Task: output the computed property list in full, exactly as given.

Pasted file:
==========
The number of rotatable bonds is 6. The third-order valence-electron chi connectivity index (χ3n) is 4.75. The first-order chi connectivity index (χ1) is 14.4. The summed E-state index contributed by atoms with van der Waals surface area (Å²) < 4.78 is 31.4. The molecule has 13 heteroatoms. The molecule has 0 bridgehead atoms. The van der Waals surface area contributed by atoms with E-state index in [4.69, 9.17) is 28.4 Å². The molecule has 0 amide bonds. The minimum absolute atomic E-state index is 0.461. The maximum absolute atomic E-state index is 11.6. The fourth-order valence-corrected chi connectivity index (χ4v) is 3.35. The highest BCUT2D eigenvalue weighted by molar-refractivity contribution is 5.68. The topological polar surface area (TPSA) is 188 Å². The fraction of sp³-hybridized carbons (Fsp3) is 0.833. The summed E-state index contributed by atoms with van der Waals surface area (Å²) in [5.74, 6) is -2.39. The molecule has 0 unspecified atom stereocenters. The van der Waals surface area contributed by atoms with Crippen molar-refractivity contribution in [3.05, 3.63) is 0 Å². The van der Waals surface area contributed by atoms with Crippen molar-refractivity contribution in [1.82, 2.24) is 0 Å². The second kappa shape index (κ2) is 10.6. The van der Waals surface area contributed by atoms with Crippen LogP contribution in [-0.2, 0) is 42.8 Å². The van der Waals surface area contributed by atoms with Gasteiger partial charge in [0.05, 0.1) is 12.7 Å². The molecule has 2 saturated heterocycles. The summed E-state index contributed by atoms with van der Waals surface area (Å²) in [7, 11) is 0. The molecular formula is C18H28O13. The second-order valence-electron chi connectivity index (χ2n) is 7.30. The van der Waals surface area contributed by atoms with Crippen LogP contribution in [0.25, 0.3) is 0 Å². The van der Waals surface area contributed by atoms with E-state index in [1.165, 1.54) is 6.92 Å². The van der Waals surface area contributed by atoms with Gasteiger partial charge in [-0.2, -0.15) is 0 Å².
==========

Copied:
The number of rotatable bonds is 6. The third-order valence-electron chi connectivity index (χ3n) is 4.75. The first-order chi connectivity index (χ1) is 14.4. The summed E-state index contributed by atoms with van der Waals surface area (Å²) < 4.78 is 31.4. The molecule has 13 heteroatoms. The molecule has 0 bridgehead atoms. The van der Waals surface area contributed by atoms with E-state index in [4.69, 9.17) is 28.4 Å². The molecule has 0 amide bonds. The minimum absolute atomic E-state index is 0.461. The maximum absolute atomic E-state index is 11.6. The fourth-order valence-corrected chi connectivity index (χ4v) is 3.35. The highest BCUT2D eigenvalue weighted by molar-refractivity contribution is 5.68. The topological polar surface area (TPSA) is 188 Å². The fraction of sp³-hybridized carbons (Fsp3) is 0.833. The summed E-state index contributed by atoms with van der Waals surface area (Å²) in [5.74, 6) is -2.39. The molecule has 0 unspecified atom stereocenters. The van der Waals surface area contributed by atoms with Crippen molar-refractivity contribution in [3.05, 3.63) is 0 Å². The van der Waals surface area contributed by atoms with Crippen molar-refractivity contribution in [1.82, 2.24) is 0 Å². The second kappa shape index (κ2) is 10.6. The van der Waals surface area contributed by atoms with Crippen LogP contribution in [-0.2, 0) is 42.8 Å². The van der Waals surface area contributed by atoms with Gasteiger partial charge in [0.05, 0.1) is 12.7 Å². The molecule has 2 saturated heterocycles. The summed E-state index contributed by atoms with van der Waals surface area (Å²) in [7, 11) is 0. The molecular formula is C18H28O13. The second-order valence-electron chi connectivity index (χ2n) is 7.30. The van der Waals surface area contributed by atoms with Crippen LogP contribution in [0.25, 0.3) is 0 Å². The van der Waals surface area contributed by atoms with E-state index in [1.165, 1.54) is 6.92 Å². The van der Waals surface area contributed by atoms with Gasteiger partial charge in [-0.2, -0.15) is 0 Å².